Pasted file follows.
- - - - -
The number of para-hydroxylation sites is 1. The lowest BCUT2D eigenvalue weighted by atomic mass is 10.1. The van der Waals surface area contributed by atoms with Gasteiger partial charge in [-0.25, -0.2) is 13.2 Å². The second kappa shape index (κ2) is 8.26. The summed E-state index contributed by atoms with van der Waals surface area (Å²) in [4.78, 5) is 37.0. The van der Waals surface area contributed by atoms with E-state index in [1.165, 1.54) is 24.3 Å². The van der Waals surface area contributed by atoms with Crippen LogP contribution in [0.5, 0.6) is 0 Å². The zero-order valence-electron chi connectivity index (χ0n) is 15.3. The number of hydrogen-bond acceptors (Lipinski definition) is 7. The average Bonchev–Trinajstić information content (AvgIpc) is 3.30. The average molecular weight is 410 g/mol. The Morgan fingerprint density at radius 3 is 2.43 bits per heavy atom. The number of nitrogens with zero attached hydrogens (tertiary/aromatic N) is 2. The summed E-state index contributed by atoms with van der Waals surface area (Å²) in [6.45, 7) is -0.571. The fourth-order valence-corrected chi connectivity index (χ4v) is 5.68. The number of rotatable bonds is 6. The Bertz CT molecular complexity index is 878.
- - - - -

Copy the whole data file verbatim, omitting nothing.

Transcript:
The number of para-hydroxylation sites is 1. The lowest BCUT2D eigenvalue weighted by atomic mass is 10.1. The van der Waals surface area contributed by atoms with Gasteiger partial charge in [-0.25, -0.2) is 13.2 Å². The second kappa shape index (κ2) is 8.26. The summed E-state index contributed by atoms with van der Waals surface area (Å²) in [4.78, 5) is 37.0. The van der Waals surface area contributed by atoms with E-state index in [1.165, 1.54) is 24.3 Å². The van der Waals surface area contributed by atoms with Crippen LogP contribution in [0.5, 0.6) is 0 Å². The zero-order valence-electron chi connectivity index (χ0n) is 15.3. The number of hydrogen-bond acceptors (Lipinski definition) is 7. The average Bonchev–Trinajstić information content (AvgIpc) is 3.30. The average molecular weight is 410 g/mol. The Morgan fingerprint density at radius 3 is 2.43 bits per heavy atom. The number of nitrogens with zero attached hydrogens (tertiary/aromatic N) is 2. The summed E-state index contributed by atoms with van der Waals surface area (Å²) in [6.45, 7) is -0.571. The fourth-order valence-corrected chi connectivity index (χ4v) is 5.68. The number of rotatable bonds is 6. The Bertz CT molecular complexity index is 878.